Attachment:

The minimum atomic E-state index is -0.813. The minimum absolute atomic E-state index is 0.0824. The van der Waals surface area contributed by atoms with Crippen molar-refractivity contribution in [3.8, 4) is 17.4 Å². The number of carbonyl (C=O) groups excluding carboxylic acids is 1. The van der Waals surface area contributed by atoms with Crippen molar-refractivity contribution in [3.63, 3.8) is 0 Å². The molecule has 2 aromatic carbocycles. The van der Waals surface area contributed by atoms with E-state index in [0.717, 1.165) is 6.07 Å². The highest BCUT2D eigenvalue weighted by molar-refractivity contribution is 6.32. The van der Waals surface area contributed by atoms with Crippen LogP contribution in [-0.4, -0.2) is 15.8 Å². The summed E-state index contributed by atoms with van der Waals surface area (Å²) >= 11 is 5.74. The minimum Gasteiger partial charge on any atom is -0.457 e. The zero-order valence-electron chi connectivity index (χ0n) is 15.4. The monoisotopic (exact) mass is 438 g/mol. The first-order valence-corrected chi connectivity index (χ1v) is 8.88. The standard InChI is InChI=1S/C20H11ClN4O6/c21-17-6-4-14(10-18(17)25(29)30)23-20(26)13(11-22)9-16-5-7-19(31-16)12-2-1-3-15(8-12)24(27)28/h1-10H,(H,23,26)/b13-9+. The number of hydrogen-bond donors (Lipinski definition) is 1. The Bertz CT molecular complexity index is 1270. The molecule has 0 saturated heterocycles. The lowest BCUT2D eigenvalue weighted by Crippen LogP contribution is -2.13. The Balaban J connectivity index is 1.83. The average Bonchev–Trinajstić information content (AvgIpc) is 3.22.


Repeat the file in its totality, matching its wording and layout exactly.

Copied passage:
The minimum atomic E-state index is -0.813. The minimum absolute atomic E-state index is 0.0824. The van der Waals surface area contributed by atoms with Crippen molar-refractivity contribution in [3.8, 4) is 17.4 Å². The number of carbonyl (C=O) groups excluding carboxylic acids is 1. The van der Waals surface area contributed by atoms with Crippen molar-refractivity contribution in [3.63, 3.8) is 0 Å². The molecule has 2 aromatic carbocycles. The van der Waals surface area contributed by atoms with E-state index in [0.717, 1.165) is 6.07 Å². The highest BCUT2D eigenvalue weighted by molar-refractivity contribution is 6.32. The van der Waals surface area contributed by atoms with Crippen LogP contribution in [-0.4, -0.2) is 15.8 Å². The summed E-state index contributed by atoms with van der Waals surface area (Å²) >= 11 is 5.74. The minimum Gasteiger partial charge on any atom is -0.457 e. The zero-order valence-electron chi connectivity index (χ0n) is 15.4. The monoisotopic (exact) mass is 438 g/mol. The first-order valence-corrected chi connectivity index (χ1v) is 8.88. The standard InChI is InChI=1S/C20H11ClN4O6/c21-17-6-4-14(10-18(17)25(29)30)23-20(26)13(11-22)9-16-5-7-19(31-16)12-2-1-3-15(8-12)24(27)28/h1-10H,(H,23,26)/b13-9+. The number of hydrogen-bond donors (Lipinski definition) is 1. The Bertz CT molecular complexity index is 1270. The molecule has 0 saturated heterocycles. The lowest BCUT2D eigenvalue weighted by Crippen LogP contribution is -2.13. The Balaban J connectivity index is 1.83. The average Bonchev–Trinajstić information content (AvgIpc) is 3.22.